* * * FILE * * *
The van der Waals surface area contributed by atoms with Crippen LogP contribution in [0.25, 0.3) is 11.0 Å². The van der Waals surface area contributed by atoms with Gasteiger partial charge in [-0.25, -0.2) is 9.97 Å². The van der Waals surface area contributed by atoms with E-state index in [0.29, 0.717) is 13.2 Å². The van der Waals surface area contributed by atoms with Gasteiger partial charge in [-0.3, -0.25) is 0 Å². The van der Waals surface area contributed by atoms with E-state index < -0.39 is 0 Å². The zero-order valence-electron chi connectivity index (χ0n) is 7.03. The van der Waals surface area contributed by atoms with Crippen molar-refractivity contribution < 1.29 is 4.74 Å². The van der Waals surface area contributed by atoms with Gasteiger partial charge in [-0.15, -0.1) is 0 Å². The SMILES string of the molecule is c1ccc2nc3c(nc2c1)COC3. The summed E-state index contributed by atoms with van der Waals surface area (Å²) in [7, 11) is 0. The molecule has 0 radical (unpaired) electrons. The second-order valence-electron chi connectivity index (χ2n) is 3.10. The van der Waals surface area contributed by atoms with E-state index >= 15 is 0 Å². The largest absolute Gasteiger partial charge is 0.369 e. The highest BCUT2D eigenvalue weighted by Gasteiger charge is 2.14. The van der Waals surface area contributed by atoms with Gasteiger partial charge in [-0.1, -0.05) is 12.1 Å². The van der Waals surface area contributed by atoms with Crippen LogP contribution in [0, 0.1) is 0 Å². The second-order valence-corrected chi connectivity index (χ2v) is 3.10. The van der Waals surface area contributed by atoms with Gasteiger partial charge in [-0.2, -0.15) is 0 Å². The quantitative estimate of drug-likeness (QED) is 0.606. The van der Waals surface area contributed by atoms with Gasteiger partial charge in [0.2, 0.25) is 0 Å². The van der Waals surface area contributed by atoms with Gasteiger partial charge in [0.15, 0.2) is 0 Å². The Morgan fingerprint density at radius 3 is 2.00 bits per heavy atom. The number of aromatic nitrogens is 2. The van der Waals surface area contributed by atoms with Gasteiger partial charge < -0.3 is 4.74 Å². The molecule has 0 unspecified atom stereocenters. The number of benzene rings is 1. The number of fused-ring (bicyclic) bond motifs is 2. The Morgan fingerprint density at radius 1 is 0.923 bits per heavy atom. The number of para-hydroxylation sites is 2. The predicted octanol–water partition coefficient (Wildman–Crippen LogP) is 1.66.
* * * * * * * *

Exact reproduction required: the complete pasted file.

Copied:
The van der Waals surface area contributed by atoms with Crippen LogP contribution in [0.25, 0.3) is 11.0 Å². The van der Waals surface area contributed by atoms with Gasteiger partial charge in [-0.25, -0.2) is 9.97 Å². The van der Waals surface area contributed by atoms with E-state index in [0.29, 0.717) is 13.2 Å². The van der Waals surface area contributed by atoms with Gasteiger partial charge in [-0.3, -0.25) is 0 Å². The van der Waals surface area contributed by atoms with E-state index < -0.39 is 0 Å². The zero-order valence-electron chi connectivity index (χ0n) is 7.03. The van der Waals surface area contributed by atoms with Crippen molar-refractivity contribution < 1.29 is 4.74 Å². The van der Waals surface area contributed by atoms with Gasteiger partial charge in [-0.15, -0.1) is 0 Å². The SMILES string of the molecule is c1ccc2nc3c(nc2c1)COC3. The summed E-state index contributed by atoms with van der Waals surface area (Å²) in [7, 11) is 0. The molecule has 0 radical (unpaired) electrons. The second-order valence-electron chi connectivity index (χ2n) is 3.10. The van der Waals surface area contributed by atoms with E-state index >= 15 is 0 Å². The largest absolute Gasteiger partial charge is 0.369 e. The highest BCUT2D eigenvalue weighted by Gasteiger charge is 2.14. The van der Waals surface area contributed by atoms with Gasteiger partial charge in [-0.1, -0.05) is 12.1 Å². The van der Waals surface area contributed by atoms with Crippen LogP contribution in [0, 0.1) is 0 Å². The second-order valence-corrected chi connectivity index (χ2v) is 3.10. The van der Waals surface area contributed by atoms with Gasteiger partial charge in [-0.2, -0.15) is 0 Å². The quantitative estimate of drug-likeness (QED) is 0.606. The van der Waals surface area contributed by atoms with Gasteiger partial charge in [0.2, 0.25) is 0 Å². The van der Waals surface area contributed by atoms with Gasteiger partial charge in [0.15, 0.2) is 0 Å². The Morgan fingerprint density at radius 3 is 2.00 bits per heavy atom. The number of aromatic nitrogens is 2. The van der Waals surface area contributed by atoms with Gasteiger partial charge < -0.3 is 4.74 Å². The molecule has 0 unspecified atom stereocenters. The number of benzene rings is 1. The number of fused-ring (bicyclic) bond motifs is 2. The Morgan fingerprint density at radius 1 is 0.923 bits per heavy atom. The number of para-hydroxylation sites is 2. The predicted octanol–water partition coefficient (Wildman–Crippen LogP) is 1.66.